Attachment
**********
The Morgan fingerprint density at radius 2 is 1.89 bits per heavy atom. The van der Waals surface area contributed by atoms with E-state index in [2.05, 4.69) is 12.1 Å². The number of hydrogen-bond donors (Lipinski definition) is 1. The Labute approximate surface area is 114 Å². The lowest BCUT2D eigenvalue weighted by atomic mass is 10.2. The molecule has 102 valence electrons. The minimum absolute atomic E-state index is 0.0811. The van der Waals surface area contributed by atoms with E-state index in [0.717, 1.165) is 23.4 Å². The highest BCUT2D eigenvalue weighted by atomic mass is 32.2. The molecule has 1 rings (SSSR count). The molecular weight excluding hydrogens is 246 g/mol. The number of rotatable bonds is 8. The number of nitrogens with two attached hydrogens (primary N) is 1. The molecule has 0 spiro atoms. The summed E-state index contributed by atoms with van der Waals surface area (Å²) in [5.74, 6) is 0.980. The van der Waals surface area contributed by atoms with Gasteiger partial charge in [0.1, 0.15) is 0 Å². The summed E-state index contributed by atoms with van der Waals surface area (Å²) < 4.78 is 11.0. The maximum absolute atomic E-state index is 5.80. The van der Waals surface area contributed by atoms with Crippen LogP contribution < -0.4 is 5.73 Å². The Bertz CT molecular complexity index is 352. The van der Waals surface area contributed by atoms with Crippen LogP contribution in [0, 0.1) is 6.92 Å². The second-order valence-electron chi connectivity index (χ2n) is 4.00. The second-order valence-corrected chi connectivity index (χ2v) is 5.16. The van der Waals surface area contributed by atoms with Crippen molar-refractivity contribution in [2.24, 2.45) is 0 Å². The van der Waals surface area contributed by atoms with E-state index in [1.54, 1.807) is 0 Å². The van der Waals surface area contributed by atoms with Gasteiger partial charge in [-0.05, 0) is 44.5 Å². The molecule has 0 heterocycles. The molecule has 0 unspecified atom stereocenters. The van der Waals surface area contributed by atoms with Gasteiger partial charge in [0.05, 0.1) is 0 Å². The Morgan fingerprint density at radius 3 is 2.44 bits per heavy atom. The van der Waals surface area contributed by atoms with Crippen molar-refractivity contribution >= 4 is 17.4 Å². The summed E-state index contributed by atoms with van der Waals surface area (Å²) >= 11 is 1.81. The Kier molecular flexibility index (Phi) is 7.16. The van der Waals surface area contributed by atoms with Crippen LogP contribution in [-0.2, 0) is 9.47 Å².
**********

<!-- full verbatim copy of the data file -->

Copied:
The Morgan fingerprint density at radius 2 is 1.89 bits per heavy atom. The van der Waals surface area contributed by atoms with E-state index in [2.05, 4.69) is 12.1 Å². The number of hydrogen-bond donors (Lipinski definition) is 1. The Labute approximate surface area is 114 Å². The lowest BCUT2D eigenvalue weighted by atomic mass is 10.2. The molecule has 102 valence electrons. The minimum absolute atomic E-state index is 0.0811. The van der Waals surface area contributed by atoms with E-state index in [0.717, 1.165) is 23.4 Å². The highest BCUT2D eigenvalue weighted by atomic mass is 32.2. The molecule has 1 rings (SSSR count). The molecular weight excluding hydrogens is 246 g/mol. The number of rotatable bonds is 8. The number of nitrogens with two attached hydrogens (primary N) is 1. The molecule has 0 spiro atoms. The summed E-state index contributed by atoms with van der Waals surface area (Å²) in [5.74, 6) is 0.980. The van der Waals surface area contributed by atoms with Gasteiger partial charge in [0.1, 0.15) is 0 Å². The summed E-state index contributed by atoms with van der Waals surface area (Å²) < 4.78 is 11.0. The maximum absolute atomic E-state index is 5.80. The van der Waals surface area contributed by atoms with Crippen LogP contribution < -0.4 is 5.73 Å². The Bertz CT molecular complexity index is 352. The van der Waals surface area contributed by atoms with Crippen LogP contribution in [0, 0.1) is 6.92 Å². The second-order valence-electron chi connectivity index (χ2n) is 4.00. The second-order valence-corrected chi connectivity index (χ2v) is 5.16. The van der Waals surface area contributed by atoms with Crippen molar-refractivity contribution in [2.24, 2.45) is 0 Å². The van der Waals surface area contributed by atoms with E-state index in [1.54, 1.807) is 0 Å². The van der Waals surface area contributed by atoms with Gasteiger partial charge in [-0.05, 0) is 44.5 Å². The molecule has 0 heterocycles. The molecule has 0 unspecified atom stereocenters. The van der Waals surface area contributed by atoms with Gasteiger partial charge in [0.05, 0.1) is 0 Å². The Morgan fingerprint density at radius 3 is 2.44 bits per heavy atom. The van der Waals surface area contributed by atoms with Crippen molar-refractivity contribution >= 4 is 17.4 Å². The summed E-state index contributed by atoms with van der Waals surface area (Å²) >= 11 is 1.81. The Kier molecular flexibility index (Phi) is 7.16. The van der Waals surface area contributed by atoms with Crippen LogP contribution in [-0.2, 0) is 9.47 Å².